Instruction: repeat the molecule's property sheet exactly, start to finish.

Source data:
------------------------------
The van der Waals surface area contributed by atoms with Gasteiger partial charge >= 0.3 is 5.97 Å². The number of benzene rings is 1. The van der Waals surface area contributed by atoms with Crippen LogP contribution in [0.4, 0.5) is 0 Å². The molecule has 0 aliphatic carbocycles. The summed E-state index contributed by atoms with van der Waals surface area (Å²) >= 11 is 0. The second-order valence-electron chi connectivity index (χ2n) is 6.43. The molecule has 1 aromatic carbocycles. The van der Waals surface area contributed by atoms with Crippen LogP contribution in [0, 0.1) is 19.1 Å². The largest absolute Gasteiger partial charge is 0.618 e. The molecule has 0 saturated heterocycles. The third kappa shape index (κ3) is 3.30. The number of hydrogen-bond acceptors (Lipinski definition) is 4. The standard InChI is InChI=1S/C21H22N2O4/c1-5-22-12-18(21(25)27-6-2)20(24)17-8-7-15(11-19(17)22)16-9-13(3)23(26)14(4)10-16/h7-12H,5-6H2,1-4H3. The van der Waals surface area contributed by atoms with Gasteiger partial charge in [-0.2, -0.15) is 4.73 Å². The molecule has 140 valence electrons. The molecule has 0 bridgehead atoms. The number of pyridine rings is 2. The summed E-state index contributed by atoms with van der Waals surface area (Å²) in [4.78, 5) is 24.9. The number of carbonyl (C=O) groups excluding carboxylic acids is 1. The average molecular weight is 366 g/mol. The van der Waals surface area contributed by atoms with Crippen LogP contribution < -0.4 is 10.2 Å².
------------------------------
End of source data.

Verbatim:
The van der Waals surface area contributed by atoms with Gasteiger partial charge >= 0.3 is 5.97 Å². The number of benzene rings is 1. The van der Waals surface area contributed by atoms with Crippen LogP contribution in [0.4, 0.5) is 0 Å². The molecule has 0 aliphatic carbocycles. The summed E-state index contributed by atoms with van der Waals surface area (Å²) >= 11 is 0. The second-order valence-electron chi connectivity index (χ2n) is 6.43. The molecule has 1 aromatic carbocycles. The van der Waals surface area contributed by atoms with Crippen LogP contribution in [0, 0.1) is 19.1 Å². The largest absolute Gasteiger partial charge is 0.618 e. The molecule has 0 saturated heterocycles. The third kappa shape index (κ3) is 3.30. The number of hydrogen-bond acceptors (Lipinski definition) is 4. The standard InChI is InChI=1S/C21H22N2O4/c1-5-22-12-18(21(25)27-6-2)20(24)17-8-7-15(11-19(17)22)16-9-13(3)23(26)14(4)10-16/h7-12H,5-6H2,1-4H3. The van der Waals surface area contributed by atoms with Gasteiger partial charge in [-0.2, -0.15) is 4.73 Å². The molecule has 140 valence electrons. The molecule has 0 bridgehead atoms. The number of pyridine rings is 2. The summed E-state index contributed by atoms with van der Waals surface area (Å²) in [4.78, 5) is 24.9. The number of carbonyl (C=O) groups excluding carboxylic acids is 1. The average molecular weight is 366 g/mol. The van der Waals surface area contributed by atoms with Crippen LogP contribution < -0.4 is 10.2 Å².